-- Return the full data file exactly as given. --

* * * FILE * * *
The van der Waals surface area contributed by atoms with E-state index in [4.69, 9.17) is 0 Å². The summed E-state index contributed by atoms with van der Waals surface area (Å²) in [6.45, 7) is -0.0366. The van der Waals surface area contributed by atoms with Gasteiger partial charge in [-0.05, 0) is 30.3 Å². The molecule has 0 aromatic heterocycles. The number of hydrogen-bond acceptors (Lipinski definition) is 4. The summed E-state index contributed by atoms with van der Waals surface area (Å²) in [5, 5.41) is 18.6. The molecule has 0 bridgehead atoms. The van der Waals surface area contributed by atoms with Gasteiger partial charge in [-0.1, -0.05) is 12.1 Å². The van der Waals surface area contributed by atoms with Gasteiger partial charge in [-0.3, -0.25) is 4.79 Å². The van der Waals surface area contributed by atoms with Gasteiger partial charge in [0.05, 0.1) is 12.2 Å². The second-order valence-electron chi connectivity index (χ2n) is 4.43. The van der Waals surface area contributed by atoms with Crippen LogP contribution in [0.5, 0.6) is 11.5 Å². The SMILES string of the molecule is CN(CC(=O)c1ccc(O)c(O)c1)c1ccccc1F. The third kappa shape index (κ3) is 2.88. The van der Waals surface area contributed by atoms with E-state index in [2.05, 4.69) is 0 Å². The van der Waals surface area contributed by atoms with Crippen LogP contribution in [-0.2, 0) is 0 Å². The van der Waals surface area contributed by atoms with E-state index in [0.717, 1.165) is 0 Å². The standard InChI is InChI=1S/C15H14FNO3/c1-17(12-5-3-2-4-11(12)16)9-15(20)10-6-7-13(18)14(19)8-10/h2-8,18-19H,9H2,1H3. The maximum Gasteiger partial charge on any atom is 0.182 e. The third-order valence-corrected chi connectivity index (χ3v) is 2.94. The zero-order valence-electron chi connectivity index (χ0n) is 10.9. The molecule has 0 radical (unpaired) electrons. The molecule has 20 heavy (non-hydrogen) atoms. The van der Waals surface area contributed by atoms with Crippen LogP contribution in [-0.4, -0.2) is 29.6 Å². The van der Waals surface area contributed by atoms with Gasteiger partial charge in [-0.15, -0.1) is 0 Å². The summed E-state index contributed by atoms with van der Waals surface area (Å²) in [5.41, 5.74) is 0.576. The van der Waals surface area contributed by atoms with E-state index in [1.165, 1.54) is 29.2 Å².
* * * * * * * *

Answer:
The van der Waals surface area contributed by atoms with E-state index in [4.69, 9.17) is 0 Å². The summed E-state index contributed by atoms with van der Waals surface area (Å²) in [6.45, 7) is -0.0366. The van der Waals surface area contributed by atoms with Gasteiger partial charge in [-0.05, 0) is 30.3 Å². The molecule has 0 aromatic heterocycles. The number of hydrogen-bond acceptors (Lipinski definition) is 4. The summed E-state index contributed by atoms with van der Waals surface area (Å²) in [5, 5.41) is 18.6. The molecule has 0 bridgehead atoms. The van der Waals surface area contributed by atoms with Gasteiger partial charge in [-0.1, -0.05) is 12.1 Å². The van der Waals surface area contributed by atoms with Gasteiger partial charge in [-0.3, -0.25) is 4.79 Å². The van der Waals surface area contributed by atoms with Gasteiger partial charge in [0.05, 0.1) is 12.2 Å². The second-order valence-electron chi connectivity index (χ2n) is 4.43. The van der Waals surface area contributed by atoms with Crippen LogP contribution in [0.5, 0.6) is 11.5 Å². The SMILES string of the molecule is CN(CC(=O)c1ccc(O)c(O)c1)c1ccccc1F. The third kappa shape index (κ3) is 2.88. The van der Waals surface area contributed by atoms with E-state index in [2.05, 4.69) is 0 Å². The van der Waals surface area contributed by atoms with Crippen LogP contribution in [-0.2, 0) is 0 Å². The van der Waals surface area contributed by atoms with E-state index in [0.717, 1.165) is 0 Å². The standard InChI is InChI=1S/C15H14FNO3/c1-17(12-5-3-2-4-11(12)16)9-15(20)10-6-7-13(18)14(19)8-10/h2-8,18-19H,9H2,1H3. The maximum Gasteiger partial charge on any atom is 0.182 e. The third-order valence-corrected chi connectivity index (χ3v) is 2.94. The zero-order valence-electron chi connectivity index (χ0n) is 10.9. The molecule has 0 radical (unpaired) electrons. The molecule has 20 heavy (non-hydrogen) atoms. The van der Waals surface area contributed by atoms with Crippen LogP contribution in [-0.4, -0.2) is 29.6 Å². The van der Waals surface area contributed by atoms with Gasteiger partial charge in [-0.15, -0.1) is 0 Å². The summed E-state index contributed by atoms with van der Waals surface area (Å²) in [5.41, 5.74) is 0.576. The van der Waals surface area contributed by atoms with E-state index in [1.165, 1.54) is 29.2 Å².